Our first encounter with this very strange bird. There are two species within the Sheathbill family (Chionidae), the other being the Black-faced Sheathbill (Chionis minor) found on Indian Ocean subantarctic islands, and is the only bird family whose breeding range falls entirely within the Antarctic and subantarctic. Being predators/scavengers they are omnivorous, and are usually found around penguin rookeries and seal colonies where their food comprises guano, krill and other marine crustaceans, eggs, chicks, fish, algae, invertebrates, carcasses; you name it. They are also included in the book 100 Birds To See before You Die, by David Chandler and Dominic Couzens.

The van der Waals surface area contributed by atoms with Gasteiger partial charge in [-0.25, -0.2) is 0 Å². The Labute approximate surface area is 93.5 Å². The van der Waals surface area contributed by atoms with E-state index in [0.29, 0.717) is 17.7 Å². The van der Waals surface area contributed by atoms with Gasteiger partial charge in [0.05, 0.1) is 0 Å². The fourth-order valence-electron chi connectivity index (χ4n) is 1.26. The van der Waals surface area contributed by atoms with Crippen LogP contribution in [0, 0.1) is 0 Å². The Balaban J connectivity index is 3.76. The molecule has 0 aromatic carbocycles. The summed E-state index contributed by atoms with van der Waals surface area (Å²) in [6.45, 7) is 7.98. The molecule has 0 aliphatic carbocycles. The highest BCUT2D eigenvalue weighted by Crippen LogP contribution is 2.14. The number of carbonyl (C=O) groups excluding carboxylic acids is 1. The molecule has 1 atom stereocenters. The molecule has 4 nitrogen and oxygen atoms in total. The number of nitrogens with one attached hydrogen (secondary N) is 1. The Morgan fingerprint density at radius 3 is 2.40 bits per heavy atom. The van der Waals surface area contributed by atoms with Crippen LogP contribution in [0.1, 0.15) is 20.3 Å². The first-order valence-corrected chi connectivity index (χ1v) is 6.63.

We saw them at several penguin rookeries on South Georgia, other subantarctic Islands and on the Antarctic Peninsula itself. They are restricted to land (they are the only Antarctic species without webbed feet), have been known to fly to the Falkland Islands and South America, and one was reputed to have caught a ship from South Georgia to England during the Falklands War where it lived out the rest of its days! Bizarre just doesn't explain it!
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